Our deficit is at a point where intrest rates will be forced higher and this will adversely affect the markets at some point.

      Also foreigners that fund our deficit by buying our debt are now reluctant to further do so and we desperatly need for them to continue buying at least $500 billion a year of our debt.

      What if the 'Islamics' unite and declare war on the dollar? Trade in their U.S. dollars for gold, maybe they could do some serious damage to the gold shorts and the USD.

      Here is a couple articles which you may already have read but in case you haven't

      http://nitewavesherrym.com/economy/economy.pdf

      http:www.financialsense.com/series2/tactics3.htm

      (I have beau coup more if you like;-)

      Also if you like discussing economics and even stocks and opinions, etc. check us out over @ MarketWatch. Click on the discussion boards(netsense board). Two posters of note who know far more than me are suamigo(economist) and cynical(great writer and knowledgeable). And he spells much better than I do.

    • Broad market never fully corrected because Greenspan flooded the system with money. He propped up U.S. equities with excess liquidity. Historic lows in mortgage rates led to record levels of refinancings, giving consumers money to spend - creating an illusion of economic health. Thus making people more willing to put their money back in the stock market.

      I think eventually we will see a massive correction in the stock market. At least in inflation-adjusted terms. Could be that a market crash would drag down mining stocks with it, at least initially. Don't rule that out. When a panic hits, it drags down the good with the bad. The safest investment (and still the best value) is to buy physical silver & gold.


      "here's a good question. rising valuations in both the broad market and PM markets are unusual if not unprecidented. will that correlation end on a correction in the broad market while the $ has a continued fall? i do not have a clue, but i am curious to find out."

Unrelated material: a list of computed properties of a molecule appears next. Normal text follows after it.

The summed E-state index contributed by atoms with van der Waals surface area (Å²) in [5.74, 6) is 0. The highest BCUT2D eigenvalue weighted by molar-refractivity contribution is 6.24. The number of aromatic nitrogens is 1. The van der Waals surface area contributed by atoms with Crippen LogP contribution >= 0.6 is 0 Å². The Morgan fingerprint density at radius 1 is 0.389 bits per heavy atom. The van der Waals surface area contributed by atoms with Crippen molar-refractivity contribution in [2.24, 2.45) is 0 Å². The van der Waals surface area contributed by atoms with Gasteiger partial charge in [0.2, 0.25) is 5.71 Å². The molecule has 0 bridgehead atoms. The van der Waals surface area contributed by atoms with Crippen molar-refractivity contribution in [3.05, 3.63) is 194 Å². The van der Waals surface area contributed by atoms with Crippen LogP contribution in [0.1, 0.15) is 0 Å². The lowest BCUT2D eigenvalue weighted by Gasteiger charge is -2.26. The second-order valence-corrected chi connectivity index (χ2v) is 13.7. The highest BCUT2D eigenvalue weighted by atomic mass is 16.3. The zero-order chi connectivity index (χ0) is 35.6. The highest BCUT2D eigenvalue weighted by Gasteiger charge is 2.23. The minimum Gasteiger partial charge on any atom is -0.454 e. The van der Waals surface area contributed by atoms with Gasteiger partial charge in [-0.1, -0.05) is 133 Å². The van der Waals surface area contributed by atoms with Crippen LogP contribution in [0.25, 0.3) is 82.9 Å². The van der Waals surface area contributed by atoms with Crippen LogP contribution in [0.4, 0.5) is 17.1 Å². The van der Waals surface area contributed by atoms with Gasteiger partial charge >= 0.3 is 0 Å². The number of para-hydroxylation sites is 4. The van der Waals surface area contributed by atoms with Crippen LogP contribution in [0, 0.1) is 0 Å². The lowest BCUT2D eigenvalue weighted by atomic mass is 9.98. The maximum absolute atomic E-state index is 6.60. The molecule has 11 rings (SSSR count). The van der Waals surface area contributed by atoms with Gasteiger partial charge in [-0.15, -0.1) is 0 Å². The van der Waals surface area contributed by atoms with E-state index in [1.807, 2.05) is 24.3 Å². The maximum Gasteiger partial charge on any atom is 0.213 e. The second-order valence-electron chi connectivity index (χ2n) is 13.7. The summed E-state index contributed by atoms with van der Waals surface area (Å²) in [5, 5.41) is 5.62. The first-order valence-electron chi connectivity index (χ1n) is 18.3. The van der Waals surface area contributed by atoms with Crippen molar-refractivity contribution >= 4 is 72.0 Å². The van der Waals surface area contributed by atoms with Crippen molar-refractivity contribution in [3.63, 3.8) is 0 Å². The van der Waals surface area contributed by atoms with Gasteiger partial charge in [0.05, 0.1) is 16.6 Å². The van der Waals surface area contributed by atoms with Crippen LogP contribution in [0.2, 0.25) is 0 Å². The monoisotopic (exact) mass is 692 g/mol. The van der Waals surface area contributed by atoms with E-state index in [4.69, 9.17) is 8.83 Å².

• I agree with most everything you said. The horrible employment numbers today reaffirm the fact that this recovery is mostly a mirage created by loose fiscal and monetary policies. And you are absolutely right about the data being misleading.

      The key question, it seems to me, is how long can we keep up this devil's bargain with the Asian central banks to prop up the dollar and our bond market through currency intervention. I don't know the answer, but I am real worried about where we are headed economically as a nation. Eventually this is all going to collapse like a house of cards.

      I hate to say it, but I think we are headed for a period of stagflation. Economic downturn, hyperinflation due to falling dollar, rising interest rates. When the dollar finally depreciates against ALL currencies we won't be worried about deflation anymore, because the price of imports from Asia will rise sharply. Asian markets will crash too because their export industries will be hammered, and because their trade surpluses are creating too much liquidity in the domestic markets and are fueling credit bubbles. Precious metals will be one of the few viable investments in that environment. But we are NOT THERE YET. When the stock market and the bond market tank at once - that is when the real PM bull market will hit.